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The Following post is a guest post from Joshua Uebergang, the marketing manager of Online Visions, a web design company specializing in ecommerce design.
There are bad mechanics, bad consultants, bad web designers. If you don’t understand the field, it’s tough to spot when someone is good at what they do or just clever with their tongue. What are the signs of a bad web designer so you can get a website you love?
Here are 5 tell-signs of a bad designer to help you find someone great:
If you don’t like a designer’s portfolio, they may not be for you. A portfolio uglier than the backend of a beaten school bus is the obvious clue of a poor designer.
A portfolio is like a web designer’s child. Any decent professional cherishes his or her portfolio and wants to show it off to the world. Though their designs may not look like what you want, as long as you think their prior designs are okay, they are likely able to deliver what you’re after.
Never work with someone who doesn’t show off their portfolio. Even if they have no prior clientele, they should have developed example sites in their own time.
If you have the time, jump on the phone to briefly speak with the designer’s clients whose details you can gather from the designer’s portfolio. A conversation can go like, “I’m considering hiring [the designer] for a design. I’d love to hear your overall satisfaction with the designer. What did you like most? What problems did you encounter?”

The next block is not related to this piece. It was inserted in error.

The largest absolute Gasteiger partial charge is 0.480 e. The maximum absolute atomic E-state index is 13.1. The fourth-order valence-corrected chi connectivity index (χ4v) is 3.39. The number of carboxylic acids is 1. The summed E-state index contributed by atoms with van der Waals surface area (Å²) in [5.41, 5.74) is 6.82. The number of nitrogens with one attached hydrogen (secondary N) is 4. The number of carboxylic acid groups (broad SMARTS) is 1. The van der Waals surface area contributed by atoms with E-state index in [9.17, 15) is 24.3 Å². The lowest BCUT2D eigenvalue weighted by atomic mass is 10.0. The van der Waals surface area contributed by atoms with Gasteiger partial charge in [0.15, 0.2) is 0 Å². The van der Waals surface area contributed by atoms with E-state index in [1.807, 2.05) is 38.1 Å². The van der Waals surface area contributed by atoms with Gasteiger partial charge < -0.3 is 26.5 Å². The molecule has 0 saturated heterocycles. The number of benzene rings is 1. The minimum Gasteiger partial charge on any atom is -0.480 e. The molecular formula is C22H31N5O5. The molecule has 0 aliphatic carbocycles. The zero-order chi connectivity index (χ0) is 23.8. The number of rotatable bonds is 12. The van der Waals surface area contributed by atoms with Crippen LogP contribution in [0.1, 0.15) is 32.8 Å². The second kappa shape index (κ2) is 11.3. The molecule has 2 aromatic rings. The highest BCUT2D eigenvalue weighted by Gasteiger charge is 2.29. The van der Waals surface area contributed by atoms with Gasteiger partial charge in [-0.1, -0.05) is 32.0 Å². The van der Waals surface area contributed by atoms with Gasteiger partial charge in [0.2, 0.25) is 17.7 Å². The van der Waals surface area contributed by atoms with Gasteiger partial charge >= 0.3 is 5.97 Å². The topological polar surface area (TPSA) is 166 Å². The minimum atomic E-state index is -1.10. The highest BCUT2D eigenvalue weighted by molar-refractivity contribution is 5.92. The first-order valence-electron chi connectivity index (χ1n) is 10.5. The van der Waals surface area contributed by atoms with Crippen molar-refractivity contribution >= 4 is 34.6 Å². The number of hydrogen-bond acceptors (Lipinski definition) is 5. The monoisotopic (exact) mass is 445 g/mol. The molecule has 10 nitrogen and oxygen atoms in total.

You would not rely on a mechanic whose workshop you see has a few spanners. You’d think he’s a spanner.
Good web designers are up-to-date in their industry with how they do work. The trouble for you is knowing “what is up-to-date?”
One technology you should ask if they do that’s been around for a few years is responsive web design. You can learn what is responsive web design in another article I’ve written if you’re unfamiliar with it. Another is HTML5.
Poor web designers don’t keep up with technologies. Some still use crappy animated gifs.
Web design is like any business. Those who charge more can because they’re in demand. You’re not guaranteed a good design if you pay a boatload for it, but don’t expect anything good for less than a good wage.
I’m not saying non-English speakers suck at web design. Good web design requires you, as a client, to clearly communicate what you want and the designer to understand this. If the web designer has poor English skills, even if their design skills are great, you’ll spend too much time communicating back and forth to fix simple errors. I think this is why a lot of smart Australian businesses now get their designs done in Australia.
Send your prospective designer an email, or call them up, explaining your project. Provide as much detail as necessary. Don’t say “I want a website design”. That’s like saying, “I need my car fixed.” What pages will you need? What features? Provide a sample design you love.
Get them to briefly reflect back their understanding of what you’re after. You’ll know if their communication skills are good enough. Most Australian designers will be.
Speak to your prospective web designer over the phone before a project. Ask a few questions key to your project. Poor designers are unsure, have to get back to you about a simple answer, or just don’t pick up the phone. It’s also comforting to know you can pick up the phone to speak with your designer.
Had any bad design experiences? Share them in the comments below.
Guest post from Joshua Uebergang, the marketing manager of Online Visions, a web design company specializing in ecommerce design.
Posted on August 9, 2013 by Phillip Wendell
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